Doctor insights on:
Bronchomalacia In Adults
Mgt: The airway continues to grow, and maximizing nutrition is part of the management. If the airway function improves with a bronchodilator this can be helpful. In addition, preventing infections is important. Further management and review of records can be obtained via an inbox consult with Healthtap. ...Read more
Acquired causes: Usually acquired causes of tracheobronchomalacia include compression of structures by goiter, vessel, cyst, abscess. Recurrent infection, emphysema, and certain types of trauma can also do it. With being overweight, especially when lying down the resulting symptoms could be the same, but I'm not exactly sure it causes the symptoms in the same exact way. ...Read more
Tracheomalacia: Flaccidity of the tracheal walls secondary to defective cartilaginous rings.
Bronchomalacia: Flaccidity of the bronchial wall secondary ot defective cartilageinous ring
These conditions can be primary, that is the cartilage is lacking or secondary due to compression on the cartilage.
They are often together. ...Read more
Is this serious? My baby's on ventilator developed condition called bronchial malasia/bronchomalacia. What is this?
Bronchomalacia may result from an underdevelopment or weakening of the airway wall. The airway then collapses more easily and can cause respiratory symptoms.
As the baby grows, the lung will grow and help to minimize the effect of this part of the airway on breathing.
PRMG/Peds fax? S to:
858 259 9689 ...Read more
I was diagnosis by bronchoscopy with trachobronchomalacia and distal bronchomalacia. What if any are my best tx options. I'm 35...?
See below: There aren't a lot of options. If you smoke, stop smoking. Then, I would look at a tertiary care center than has interventional pulmonology. You might be a candidate for a dynamic Y stent. Then, if this helps, you can be evaluated by a cardiothoracic surgeon for possible a surgical fix. If these aren't options, you may need a tracheostomy depending on the degree of symptoms you have. ...Read more
I'm 35, was diagnosis w/ refractory asthma, distal bronchomalacia & gerd. Pulmonary hypertension was seen on ct. Should I worry about this / see a cardio dr?
Yes: Cardiologist and / or pulmonologist can evaluate you. ...Read more
No.: Pandas is an acronym which stands for pediatric autoimmune neuropsychiatric disease associated with streptococcal disease. No. By definition, pandas is a pediatric disorder. It is possible that adolescents and adults may have immune mediated ocd, but this is not known. The research studies at the nimh are restricted to children. ...Read more
Not necessarily: If you can drink milk without problems, you can drink it. You may want to select low-/non-fat milk. If you have lactose intolerance like many of us, you may want to avoid it or drink either lactose- free or soy milk. There are varying degrees of lactose intolerance. As we get older we make less and less lactase, an enzyme that breaks down lactose in milk. Many adults get gas and bloating with mil. ...Read more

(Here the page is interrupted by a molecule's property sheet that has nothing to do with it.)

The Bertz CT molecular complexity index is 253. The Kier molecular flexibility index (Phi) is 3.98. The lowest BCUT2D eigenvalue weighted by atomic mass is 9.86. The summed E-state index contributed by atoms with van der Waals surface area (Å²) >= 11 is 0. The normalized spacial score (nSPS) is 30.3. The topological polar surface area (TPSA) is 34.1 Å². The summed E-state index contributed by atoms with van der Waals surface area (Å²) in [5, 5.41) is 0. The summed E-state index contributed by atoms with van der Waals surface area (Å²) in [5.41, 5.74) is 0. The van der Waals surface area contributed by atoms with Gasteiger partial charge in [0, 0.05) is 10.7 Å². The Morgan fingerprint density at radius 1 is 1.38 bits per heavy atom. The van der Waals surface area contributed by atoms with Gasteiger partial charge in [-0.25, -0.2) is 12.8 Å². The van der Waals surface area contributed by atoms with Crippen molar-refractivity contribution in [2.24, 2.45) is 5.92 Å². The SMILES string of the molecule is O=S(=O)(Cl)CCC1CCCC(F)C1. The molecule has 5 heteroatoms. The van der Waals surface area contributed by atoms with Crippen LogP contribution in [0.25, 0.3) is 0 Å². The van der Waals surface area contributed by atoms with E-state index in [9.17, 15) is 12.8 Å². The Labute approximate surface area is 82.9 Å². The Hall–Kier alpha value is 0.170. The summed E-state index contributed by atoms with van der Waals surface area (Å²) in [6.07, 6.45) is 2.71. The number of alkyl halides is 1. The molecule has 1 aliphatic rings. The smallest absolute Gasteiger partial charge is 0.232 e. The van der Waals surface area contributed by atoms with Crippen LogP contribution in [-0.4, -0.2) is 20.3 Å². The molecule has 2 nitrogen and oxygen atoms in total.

Targeted therapy: The current treatment uses drugs call kinase inhibitors that shuts off the oncogene that is believed to cause cml. This oncogene, known as bcr/abl is caused by an exchange of genetic material at the chromosomal level. ...Read more
I suppose: Pediasure is a dietary supplement that is designed to meet some of the nutrition need of growing kids. An adult could gain some benefit from its use, but would get similar benefit from less expensive products like Carnation Breakfast Essentials if a shake like drink is desired. I prefer a good steak balanced with a few sides, but that's just me. ...Read more
Adult croup: Croup is by definition hoarseness, stridor (the sound of air moving through an obstruction), and hoarseness. Generally croup is an illness of childhood. There is one fixed area in the airway called the subglottis. Kids get croup because this area is small and when is swells in reponse to inflammation/infection, the area becomes more narrow. If you have a persisent barky cough, see a physician. ...Read more
Yes: Milk is healthy for children, as well as adults, as it is rich in calcium and vitamin d. There are different options from a fat content standpoint so adults have a choice between non-fat, 1%, 2% or full fat. Young children should only be given full fat milk as their developing brain needs the fat. Consult with your doctor if you have questions. ...Read more
For all ages, but: Pedialyte is a rehydration solution that is balanced to the specific needs of infants and children but can be used by all. However, the average adult with a bit of vomiting & diarrhea can get similar benefit by diluting gateraid half/half with water. The adult system has more resilience in such a setting. Things like apple sauce, jello and old fashion chicken soup can also be beneficial. ...Read more
No: "growing pains" is a misnomer since it is not caused by growing--it is a benign non-inflammatory, non-injury-related musculoskeletal pain that affects children. You can get non-inflammatory musculoskeletal pain as an adult but it's never referred to as growing pains. Joint hypermobility syndrome is a major cause of benign joint pain in kids and is likely present in adults also. See your doctor. ...Read more